The X-48C retains most dimensions of the B model, with a wingspan just longer than 20 feet, and a weight of about 500 pounds. The aircraft has an estimated top speed of about 140 mph, and a maximum altitude of 10,000 feet.

The Air Force Research Laboratory, Dayton, Ohio, also is a member of the project team.




All of this week's top headlines to your email every Friday.


 
 

 

Sparks fly as NASA pushes limits of 3-D printing technology

NASA has successfully tested the most complex rocket engine parts ever designed by the agency and printed with additive manufacturing, or 3-D printing, on a test stand at NASA’s Marshall Space Flight Center in Huntsville, Ala. NASA engineers pushed the limits of technology by designing a rocket engine injector – a highly complex part that...
 
 
NASA photograph by David Alexander

NASA MQ-9 remotely piloted aircraft completes visual, radar mission in Hawaii

NASA photograph “Ikhana,” NASA’s MQ-9 remotely piloted research aircraft, carries a maritime radar in a specialized centerline pod during a flight to check out systems prior to the aircraft’s deployment ...
 
 
NASA photograph by Tom Tschida

NASA Armstrong’s space shuttle Mate-Demate Device coming down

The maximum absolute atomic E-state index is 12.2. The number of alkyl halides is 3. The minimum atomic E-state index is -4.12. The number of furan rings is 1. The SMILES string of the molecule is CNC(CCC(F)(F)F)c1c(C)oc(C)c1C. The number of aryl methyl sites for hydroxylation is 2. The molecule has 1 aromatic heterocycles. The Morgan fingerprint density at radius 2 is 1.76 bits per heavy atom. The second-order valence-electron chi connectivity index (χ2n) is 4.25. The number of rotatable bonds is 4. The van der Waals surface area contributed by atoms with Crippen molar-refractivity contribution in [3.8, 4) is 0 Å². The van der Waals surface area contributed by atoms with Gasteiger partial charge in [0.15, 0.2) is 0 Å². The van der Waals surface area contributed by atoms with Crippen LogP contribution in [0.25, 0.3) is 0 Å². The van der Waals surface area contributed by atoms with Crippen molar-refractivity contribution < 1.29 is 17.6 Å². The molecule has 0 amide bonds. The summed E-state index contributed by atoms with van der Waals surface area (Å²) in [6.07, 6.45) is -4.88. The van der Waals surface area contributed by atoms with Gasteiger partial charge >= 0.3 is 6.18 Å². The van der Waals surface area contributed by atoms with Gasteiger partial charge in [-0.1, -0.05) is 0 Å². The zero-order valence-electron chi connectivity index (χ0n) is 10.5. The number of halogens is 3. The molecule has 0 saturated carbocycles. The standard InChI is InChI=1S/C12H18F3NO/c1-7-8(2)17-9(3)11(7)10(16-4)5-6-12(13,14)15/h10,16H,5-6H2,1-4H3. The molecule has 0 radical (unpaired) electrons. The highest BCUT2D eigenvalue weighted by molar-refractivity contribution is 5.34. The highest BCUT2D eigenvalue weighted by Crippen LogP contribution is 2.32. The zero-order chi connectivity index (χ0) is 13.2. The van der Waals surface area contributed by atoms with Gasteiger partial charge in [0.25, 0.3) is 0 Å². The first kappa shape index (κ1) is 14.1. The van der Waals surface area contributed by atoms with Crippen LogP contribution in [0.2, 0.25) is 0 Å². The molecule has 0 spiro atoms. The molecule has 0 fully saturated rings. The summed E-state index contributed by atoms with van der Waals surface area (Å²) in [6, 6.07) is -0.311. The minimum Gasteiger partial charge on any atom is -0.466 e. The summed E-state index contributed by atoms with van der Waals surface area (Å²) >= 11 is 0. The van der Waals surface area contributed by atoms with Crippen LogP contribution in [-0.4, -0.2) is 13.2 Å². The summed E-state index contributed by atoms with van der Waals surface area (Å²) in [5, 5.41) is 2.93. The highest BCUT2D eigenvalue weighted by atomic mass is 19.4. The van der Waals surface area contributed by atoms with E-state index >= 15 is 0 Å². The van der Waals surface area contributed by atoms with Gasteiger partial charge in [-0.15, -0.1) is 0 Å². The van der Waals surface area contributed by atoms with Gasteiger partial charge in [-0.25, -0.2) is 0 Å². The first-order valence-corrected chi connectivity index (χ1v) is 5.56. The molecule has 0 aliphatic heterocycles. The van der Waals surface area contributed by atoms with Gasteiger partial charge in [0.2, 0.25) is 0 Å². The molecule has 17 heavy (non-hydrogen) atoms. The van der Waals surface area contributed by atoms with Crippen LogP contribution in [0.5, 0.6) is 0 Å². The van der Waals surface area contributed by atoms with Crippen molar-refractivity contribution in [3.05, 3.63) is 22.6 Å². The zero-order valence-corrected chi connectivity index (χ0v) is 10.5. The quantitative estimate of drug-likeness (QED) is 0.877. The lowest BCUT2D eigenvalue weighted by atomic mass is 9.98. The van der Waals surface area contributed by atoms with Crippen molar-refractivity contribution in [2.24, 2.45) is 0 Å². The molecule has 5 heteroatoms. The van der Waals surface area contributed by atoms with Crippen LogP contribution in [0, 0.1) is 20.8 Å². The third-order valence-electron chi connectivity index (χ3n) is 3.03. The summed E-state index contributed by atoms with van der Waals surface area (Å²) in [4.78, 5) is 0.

NASA photograph by Tom Tschida The space shuttle Mate-Demate Device that stood as an iconic symbol of NASA’s now-concluded Space Shuttle Program at NASA Armstrong Flight Research Center for 38 years is being dismantled af...
 

 

NASA awards research facilities, engineering support services contract

NASA has awarded a contract for research facilities and engineering support services to InuTeq, LLC of Greenbelt, Maryland, in support of the Mission Information and Test Systems Directorate at NASA’s Armstrong Flight Research Center, Edwards, Calif. This cost-plus-award-fee contract covers a one-year base period beginning Nov. 1, 2014 and four one-year options, and is valued...
 
 

NASA picks top Earth data challenge ideas, opens call for climate apps

NASA has selected four ideas from the public for innovative uses of climate projections and Earth-observing satellite data. The agency also has announced a follow-on challenge with awards of $50,000 to build climate applications based on OpenNEX data on the Amazon cloud computing platform. Both challenges use the Open NASA Earth Exchange, or OpenNEX, a...
 
 
nasa-flying-lab

NASA’s flying laboratories study our world

Throughout the remainder of 2014, NASA is flying a series of airborne research campaigns from the North Pole to the South Pole and many points in between ñ to take a closer look at U.S. air quality, hurricanes in the Atlantic ...
 




0 Comments


Be the first to comment!


Leave a Reply

Your email address will not be published. Required fields are marked *

You may use these HTML tags and attributes: <a href="" title=""> <abbr title=""> <acronym title=""> <b> <blockquote cite=""> <cite> <code> <del datetime=""> <em> <i> <q cite=""> <strike> <strong>